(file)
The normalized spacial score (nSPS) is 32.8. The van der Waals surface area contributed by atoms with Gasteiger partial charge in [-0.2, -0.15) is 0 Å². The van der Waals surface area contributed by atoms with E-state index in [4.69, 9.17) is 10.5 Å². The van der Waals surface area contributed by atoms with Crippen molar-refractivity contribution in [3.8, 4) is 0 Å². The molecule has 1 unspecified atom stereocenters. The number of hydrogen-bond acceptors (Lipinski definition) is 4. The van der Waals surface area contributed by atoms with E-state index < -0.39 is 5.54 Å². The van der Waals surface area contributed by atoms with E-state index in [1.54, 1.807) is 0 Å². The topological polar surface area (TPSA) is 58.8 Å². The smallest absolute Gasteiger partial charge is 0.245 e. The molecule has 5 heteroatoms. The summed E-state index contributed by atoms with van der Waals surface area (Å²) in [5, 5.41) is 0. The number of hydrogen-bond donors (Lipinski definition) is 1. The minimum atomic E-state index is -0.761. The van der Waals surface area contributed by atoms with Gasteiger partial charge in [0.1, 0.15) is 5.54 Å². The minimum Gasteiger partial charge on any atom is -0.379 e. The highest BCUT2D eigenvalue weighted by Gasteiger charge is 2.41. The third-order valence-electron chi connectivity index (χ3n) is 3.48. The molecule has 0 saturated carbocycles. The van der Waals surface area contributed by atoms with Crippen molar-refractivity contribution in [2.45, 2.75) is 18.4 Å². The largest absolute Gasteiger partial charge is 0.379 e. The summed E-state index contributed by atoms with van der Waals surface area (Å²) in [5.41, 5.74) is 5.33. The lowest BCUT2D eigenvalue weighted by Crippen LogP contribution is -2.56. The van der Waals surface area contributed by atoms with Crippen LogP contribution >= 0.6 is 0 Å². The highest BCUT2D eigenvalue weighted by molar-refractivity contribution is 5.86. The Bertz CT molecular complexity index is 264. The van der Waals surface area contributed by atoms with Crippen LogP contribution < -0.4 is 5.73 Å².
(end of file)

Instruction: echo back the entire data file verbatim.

The normalized spacial score (nSPS) is 32.8. The van der Waals surface area contributed by atoms with Gasteiger partial charge in [-0.2, -0.15) is 0 Å². The van der Waals surface area contributed by atoms with E-state index in [4.69, 9.17) is 10.5 Å². The van der Waals surface area contributed by atoms with Crippen molar-refractivity contribution in [3.8, 4) is 0 Å². The molecule has 1 unspecified atom stereocenters. The number of hydrogen-bond acceptors (Lipinski definition) is 4. The van der Waals surface area contributed by atoms with E-state index < -0.39 is 5.54 Å². The van der Waals surface area contributed by atoms with E-state index in [1.54, 1.807) is 0 Å². The topological polar surface area (TPSA) is 58.8 Å². The smallest absolute Gasteiger partial charge is 0.245 e. The molecule has 5 heteroatoms. The summed E-state index contributed by atoms with van der Waals surface area (Å²) in [5, 5.41) is 0. The number of hydrogen-bond donors (Lipinski definition) is 1. The minimum atomic E-state index is -0.761. The van der Waals surface area contributed by atoms with Gasteiger partial charge in [0.1, 0.15) is 5.54 Å². The minimum Gasteiger partial charge on any atom is -0.379 e. The highest BCUT2D eigenvalue weighted by Gasteiger charge is 2.41. The third-order valence-electron chi connectivity index (χ3n) is 3.48. The molecule has 0 saturated carbocycles. The van der Waals surface area contributed by atoms with Crippen molar-refractivity contribution in [2.45, 2.75) is 18.4 Å². The largest absolute Gasteiger partial charge is 0.379 e. The summed E-state index contributed by atoms with van der Waals surface area (Å²) in [5.41, 5.74) is 5.33. The lowest BCUT2D eigenvalue weighted by Crippen LogP contribution is -2.56. The van der Waals surface area contributed by atoms with Crippen LogP contribution >= 0.6 is 0 Å². The highest BCUT2D eigenvalue weighted by molar-refractivity contribution is 5.86. The Bertz CT molecular complexity index is 264. The van der Waals surface area contributed by atoms with Crippen LogP contribution < -0.4 is 5.73 Å².